I write to encourage your participation in an event in March 2009 that dovetails with many of the issues President-Elect Obama champions: change, valuing science, community initiatives, energy reduction, taxpayer benefits, and lessening our impact on the natural environment. Yes, there is still low fruit to pluck.
The United Nations declared 2009 the International Year of Astronomy, which commemorates the 400th anniversary of Galileo using a telescope to make fantastic discoveries. Based on compelling new evidence--for example, Jupiter carrying four moons with it in orbit around the sun--Galileo could see he and his world were no longer the immutable center of everything. It's a lesson we could all stand to learn. Galileo essentially launched science when he showed that the old model no longer worked. We need to change our way of thinking, he asserted.
During the last two weeks of March 2009, we invite then-President Obama to join us in looking up, not just figuratively but literally, as local students conduct a collective science experiment to quantify sky glow from wasted outdoor lighting. In our community alone, thousands of kids in grades 3-8 will take a moment to count the stars of the constellation Orion that are visible from their backyards and to contribute their observations to an international database. Then they will make a model out of LEGO blocks to show visually how much of the night sky has already been lost. The students will likely propose real, apolitical solutions that we believe the next Administration would embrace. For more information see www.LetThereBeNight.com.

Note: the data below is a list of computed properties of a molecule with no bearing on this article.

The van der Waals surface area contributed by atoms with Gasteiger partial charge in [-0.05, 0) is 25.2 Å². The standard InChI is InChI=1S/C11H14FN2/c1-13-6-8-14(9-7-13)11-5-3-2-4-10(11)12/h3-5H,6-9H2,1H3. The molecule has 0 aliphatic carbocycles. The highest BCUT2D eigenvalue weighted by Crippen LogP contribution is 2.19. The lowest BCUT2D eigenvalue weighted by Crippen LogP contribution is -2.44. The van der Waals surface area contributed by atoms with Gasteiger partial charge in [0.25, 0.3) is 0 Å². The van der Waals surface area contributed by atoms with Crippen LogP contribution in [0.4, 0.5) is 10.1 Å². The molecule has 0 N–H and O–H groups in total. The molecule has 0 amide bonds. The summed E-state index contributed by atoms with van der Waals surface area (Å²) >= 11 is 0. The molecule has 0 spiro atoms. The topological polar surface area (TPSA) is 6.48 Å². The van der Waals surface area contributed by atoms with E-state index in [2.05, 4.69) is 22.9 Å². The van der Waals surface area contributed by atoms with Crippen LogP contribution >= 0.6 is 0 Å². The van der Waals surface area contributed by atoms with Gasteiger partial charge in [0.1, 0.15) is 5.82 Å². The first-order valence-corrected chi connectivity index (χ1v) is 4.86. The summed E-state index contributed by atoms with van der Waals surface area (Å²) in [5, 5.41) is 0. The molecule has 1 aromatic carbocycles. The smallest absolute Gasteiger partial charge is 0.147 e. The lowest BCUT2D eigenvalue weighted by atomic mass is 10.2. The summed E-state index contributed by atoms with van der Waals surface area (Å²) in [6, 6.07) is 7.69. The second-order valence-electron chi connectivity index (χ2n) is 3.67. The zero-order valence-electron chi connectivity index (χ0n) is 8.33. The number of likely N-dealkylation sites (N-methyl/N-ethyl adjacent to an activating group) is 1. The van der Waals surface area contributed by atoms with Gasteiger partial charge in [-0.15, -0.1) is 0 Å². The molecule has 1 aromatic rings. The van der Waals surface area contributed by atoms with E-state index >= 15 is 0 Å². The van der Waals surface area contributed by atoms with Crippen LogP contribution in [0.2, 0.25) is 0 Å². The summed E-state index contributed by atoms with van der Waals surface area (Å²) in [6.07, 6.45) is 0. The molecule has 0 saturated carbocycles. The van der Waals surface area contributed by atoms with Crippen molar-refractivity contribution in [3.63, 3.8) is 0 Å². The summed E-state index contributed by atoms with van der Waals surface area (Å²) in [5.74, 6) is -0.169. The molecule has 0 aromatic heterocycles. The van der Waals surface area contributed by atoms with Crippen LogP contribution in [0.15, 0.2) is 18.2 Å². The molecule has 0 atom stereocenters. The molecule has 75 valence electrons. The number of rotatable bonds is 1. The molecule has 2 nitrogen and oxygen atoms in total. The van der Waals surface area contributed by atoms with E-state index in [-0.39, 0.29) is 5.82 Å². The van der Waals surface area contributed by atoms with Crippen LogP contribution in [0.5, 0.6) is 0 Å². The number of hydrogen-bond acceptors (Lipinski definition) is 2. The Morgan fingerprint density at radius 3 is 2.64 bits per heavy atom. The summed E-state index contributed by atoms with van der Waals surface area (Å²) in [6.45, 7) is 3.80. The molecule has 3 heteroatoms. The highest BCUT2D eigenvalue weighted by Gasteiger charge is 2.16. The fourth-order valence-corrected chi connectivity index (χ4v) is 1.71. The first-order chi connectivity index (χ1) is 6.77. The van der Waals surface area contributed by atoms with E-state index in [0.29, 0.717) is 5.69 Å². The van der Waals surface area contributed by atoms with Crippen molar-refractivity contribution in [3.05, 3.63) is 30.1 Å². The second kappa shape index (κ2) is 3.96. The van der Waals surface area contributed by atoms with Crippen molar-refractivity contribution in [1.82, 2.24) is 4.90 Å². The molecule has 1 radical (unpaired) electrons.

In preparing for this initiative, the students are investigating outdoor lighting technology that is available today. At risk are energy and money, tax dollars, motorist safety, natural habitats, human health, and the heritage of the night sky. As President-Elect Obama asks the nation to challenge the status quo, our community is working together to understand the needs of modern society and how we can lessen our impact on the earth. While outdoor lighting may not be the sexiest topic in the national dialogue, it is the most visible aspect of energy consumption that we can change-both profound and achievable--for the old model no longer works.
Please join us. The next 400 years begin now.